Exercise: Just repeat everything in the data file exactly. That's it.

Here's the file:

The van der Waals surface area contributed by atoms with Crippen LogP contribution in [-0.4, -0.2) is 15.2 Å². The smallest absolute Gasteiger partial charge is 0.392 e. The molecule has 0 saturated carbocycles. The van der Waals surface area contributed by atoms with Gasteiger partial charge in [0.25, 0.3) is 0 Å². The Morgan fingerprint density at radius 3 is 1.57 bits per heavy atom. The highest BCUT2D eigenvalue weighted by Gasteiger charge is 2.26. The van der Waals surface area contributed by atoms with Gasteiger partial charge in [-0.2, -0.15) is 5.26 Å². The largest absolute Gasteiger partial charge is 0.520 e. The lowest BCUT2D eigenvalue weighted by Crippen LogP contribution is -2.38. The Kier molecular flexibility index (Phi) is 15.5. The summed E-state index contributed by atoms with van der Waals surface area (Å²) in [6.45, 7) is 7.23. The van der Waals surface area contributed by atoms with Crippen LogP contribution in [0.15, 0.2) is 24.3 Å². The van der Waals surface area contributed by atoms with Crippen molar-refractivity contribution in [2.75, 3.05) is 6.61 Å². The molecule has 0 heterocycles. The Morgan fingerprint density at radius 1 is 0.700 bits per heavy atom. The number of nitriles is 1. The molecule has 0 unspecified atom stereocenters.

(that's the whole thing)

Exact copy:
The van der Waals surface area contributed by atoms with Crippen LogP contribution in [-0.4, -0.2) is 15.2 Å². The smallest absolute Gasteiger partial charge is 0.392 e. The molecule has 0 saturated carbocycles. The van der Waals surface area contributed by atoms with Gasteiger partial charge in [0.25, 0.3) is 0 Å². The Morgan fingerprint density at radius 3 is 1.57 bits per heavy atom. The highest BCUT2D eigenvalue weighted by Gasteiger charge is 2.26. The van der Waals surface area contributed by atoms with Gasteiger partial charge in [-0.2, -0.15) is 5.26 Å². The largest absolute Gasteiger partial charge is 0.520 e. The lowest BCUT2D eigenvalue weighted by Crippen LogP contribution is -2.38. The Kier molecular flexibility index (Phi) is 15.5. The summed E-state index contributed by atoms with van der Waals surface area (Å²) in [6.45, 7) is 7.23. The van der Waals surface area contributed by atoms with Crippen LogP contribution in [0.15, 0.2) is 24.3 Å². The van der Waals surface area contributed by atoms with Crippen molar-refractivity contribution in [2.75, 3.05) is 6.61 Å². The molecule has 0 heterocycles. The Morgan fingerprint density at radius 1 is 0.700 bits per heavy atom. The number of nitriles is 1. The molecule has 0 unspecified atom stereocenters.